For the millions of victims of identity theft, it can seem like there's no one on their side. The long, difficult fight to get credit and other financial concerns back on track is isolating and confusing, particularly if the victims haven't dealt with such issues before. However, as the number of identity theft cases continues to grow, more resources are becoming available to help victims cope with the aftermath.
The Federal Trade Commission (FTC) has set up a special section of its consumer information website, www.consumer.ftc.gov, devoted to helping consumers deal with identity theft. While the site discussion identity theft prevention, it also guides consumers through the process of dealing with identity theft once it's happened.
Because identity theft can take so many forms, the FTC provides specific information about how to respond in different situations. In the case of medical identity fraud, for instance, a checklist walks victims through all the steps to correct records, from checking state health privacy laws to sending notifications and police reports to health insurers' fraud departments.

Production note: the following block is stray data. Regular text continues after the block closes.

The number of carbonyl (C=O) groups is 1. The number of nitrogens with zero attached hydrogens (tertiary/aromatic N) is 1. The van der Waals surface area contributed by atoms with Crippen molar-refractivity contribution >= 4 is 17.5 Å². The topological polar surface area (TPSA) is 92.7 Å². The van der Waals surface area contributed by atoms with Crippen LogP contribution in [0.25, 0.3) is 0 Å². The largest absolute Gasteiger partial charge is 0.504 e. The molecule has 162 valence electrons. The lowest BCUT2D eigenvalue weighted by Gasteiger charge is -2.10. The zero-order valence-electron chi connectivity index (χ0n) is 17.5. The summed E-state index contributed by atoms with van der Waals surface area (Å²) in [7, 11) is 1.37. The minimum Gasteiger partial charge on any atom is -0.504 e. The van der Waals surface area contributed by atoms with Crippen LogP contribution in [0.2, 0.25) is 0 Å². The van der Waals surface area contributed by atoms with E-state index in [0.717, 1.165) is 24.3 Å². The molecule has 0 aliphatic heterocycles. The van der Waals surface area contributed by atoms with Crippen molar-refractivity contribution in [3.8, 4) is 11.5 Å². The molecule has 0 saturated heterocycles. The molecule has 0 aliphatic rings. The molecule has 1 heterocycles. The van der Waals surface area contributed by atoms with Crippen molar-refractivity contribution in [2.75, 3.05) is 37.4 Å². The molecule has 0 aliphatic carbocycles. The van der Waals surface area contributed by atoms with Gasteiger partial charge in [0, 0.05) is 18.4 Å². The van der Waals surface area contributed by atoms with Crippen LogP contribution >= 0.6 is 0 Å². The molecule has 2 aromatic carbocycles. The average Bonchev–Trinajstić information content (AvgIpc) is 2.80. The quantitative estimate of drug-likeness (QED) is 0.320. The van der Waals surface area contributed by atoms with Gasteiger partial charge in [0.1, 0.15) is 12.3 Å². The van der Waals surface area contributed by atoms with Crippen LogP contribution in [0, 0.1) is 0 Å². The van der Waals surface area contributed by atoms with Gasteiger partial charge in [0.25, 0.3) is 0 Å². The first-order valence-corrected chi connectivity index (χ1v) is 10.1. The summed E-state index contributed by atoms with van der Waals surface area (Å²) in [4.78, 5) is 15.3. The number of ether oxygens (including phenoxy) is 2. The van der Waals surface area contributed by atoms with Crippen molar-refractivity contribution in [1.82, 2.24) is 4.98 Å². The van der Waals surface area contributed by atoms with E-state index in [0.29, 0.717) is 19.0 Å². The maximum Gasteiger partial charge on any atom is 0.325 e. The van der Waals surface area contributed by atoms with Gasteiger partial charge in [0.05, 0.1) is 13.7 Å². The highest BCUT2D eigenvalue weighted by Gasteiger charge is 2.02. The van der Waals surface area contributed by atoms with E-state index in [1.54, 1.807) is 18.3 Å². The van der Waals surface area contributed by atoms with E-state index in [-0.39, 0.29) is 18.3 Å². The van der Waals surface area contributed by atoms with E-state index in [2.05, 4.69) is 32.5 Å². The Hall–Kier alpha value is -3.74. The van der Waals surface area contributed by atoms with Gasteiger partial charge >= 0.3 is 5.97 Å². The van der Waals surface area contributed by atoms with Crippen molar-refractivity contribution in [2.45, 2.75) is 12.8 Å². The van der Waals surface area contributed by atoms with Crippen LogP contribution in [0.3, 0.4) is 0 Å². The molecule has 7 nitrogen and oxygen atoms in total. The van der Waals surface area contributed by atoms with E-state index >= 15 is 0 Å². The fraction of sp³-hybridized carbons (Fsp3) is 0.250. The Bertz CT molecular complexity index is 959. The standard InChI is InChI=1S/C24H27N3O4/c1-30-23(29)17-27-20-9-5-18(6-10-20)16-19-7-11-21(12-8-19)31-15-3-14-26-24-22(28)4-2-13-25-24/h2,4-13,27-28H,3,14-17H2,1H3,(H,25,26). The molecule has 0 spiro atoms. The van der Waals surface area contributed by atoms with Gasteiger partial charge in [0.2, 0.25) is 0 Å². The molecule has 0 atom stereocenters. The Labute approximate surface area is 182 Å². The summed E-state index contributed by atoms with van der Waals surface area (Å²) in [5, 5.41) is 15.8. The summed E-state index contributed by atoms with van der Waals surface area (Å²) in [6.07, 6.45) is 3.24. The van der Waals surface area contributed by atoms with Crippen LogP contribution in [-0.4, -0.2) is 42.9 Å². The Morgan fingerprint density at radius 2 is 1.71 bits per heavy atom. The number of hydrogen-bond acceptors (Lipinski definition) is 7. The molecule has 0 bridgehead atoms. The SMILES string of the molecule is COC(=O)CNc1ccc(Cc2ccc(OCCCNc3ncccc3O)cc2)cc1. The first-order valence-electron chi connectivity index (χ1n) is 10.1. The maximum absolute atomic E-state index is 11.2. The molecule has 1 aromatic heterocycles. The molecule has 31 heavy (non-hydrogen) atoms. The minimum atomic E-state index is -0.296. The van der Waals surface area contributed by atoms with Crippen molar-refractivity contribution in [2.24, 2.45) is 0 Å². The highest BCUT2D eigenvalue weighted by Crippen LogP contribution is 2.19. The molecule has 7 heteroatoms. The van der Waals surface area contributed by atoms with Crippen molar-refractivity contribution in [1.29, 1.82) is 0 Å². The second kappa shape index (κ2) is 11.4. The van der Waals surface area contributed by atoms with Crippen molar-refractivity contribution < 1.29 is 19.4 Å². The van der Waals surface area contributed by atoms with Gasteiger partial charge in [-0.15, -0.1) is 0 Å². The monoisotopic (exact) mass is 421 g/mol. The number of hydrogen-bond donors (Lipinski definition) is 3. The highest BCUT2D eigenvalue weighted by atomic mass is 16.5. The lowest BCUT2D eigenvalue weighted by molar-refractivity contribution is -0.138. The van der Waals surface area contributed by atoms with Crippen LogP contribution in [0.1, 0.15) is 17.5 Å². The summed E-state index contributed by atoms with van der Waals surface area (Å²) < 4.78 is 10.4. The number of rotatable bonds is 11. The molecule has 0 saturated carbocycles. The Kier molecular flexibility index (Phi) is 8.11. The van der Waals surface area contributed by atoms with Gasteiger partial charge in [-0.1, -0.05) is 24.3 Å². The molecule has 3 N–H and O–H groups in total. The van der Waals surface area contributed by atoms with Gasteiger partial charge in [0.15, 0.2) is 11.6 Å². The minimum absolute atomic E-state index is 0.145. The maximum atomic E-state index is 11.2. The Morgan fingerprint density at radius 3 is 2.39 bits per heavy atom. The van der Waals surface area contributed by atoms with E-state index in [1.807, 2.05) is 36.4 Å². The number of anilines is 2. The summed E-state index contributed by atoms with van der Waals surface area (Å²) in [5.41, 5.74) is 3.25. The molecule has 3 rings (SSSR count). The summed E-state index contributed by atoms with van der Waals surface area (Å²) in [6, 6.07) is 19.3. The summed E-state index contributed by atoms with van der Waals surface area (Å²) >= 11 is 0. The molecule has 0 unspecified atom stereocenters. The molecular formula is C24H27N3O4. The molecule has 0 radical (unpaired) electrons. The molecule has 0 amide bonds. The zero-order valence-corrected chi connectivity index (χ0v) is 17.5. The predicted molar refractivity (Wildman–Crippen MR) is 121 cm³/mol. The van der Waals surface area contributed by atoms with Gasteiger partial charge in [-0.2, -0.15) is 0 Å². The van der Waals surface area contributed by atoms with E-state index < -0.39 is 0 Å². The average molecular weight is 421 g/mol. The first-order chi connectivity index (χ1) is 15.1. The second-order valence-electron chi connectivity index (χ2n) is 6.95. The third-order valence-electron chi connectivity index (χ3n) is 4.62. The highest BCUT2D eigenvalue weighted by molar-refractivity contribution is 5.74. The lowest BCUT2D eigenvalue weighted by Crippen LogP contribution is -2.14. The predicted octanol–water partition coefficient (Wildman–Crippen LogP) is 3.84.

Perhaps most important is the Statement of Rights for Identity Theft victims. Those fighting through identity fraud or theft might not be aware of all the assistance and support they are entitled to, but this document provides an exhaustive list. Because the repercussions of identity theft can extend for years, it's easy to forget what records need to be kept, what kind of help is available and the schedule of how to contact and respond to different agencies, from credit reporters to the IRS.
For victims, staying strong through the fight against identity theft can be exhausting. Having support and information is essential to ensure that life eventually gets back on track.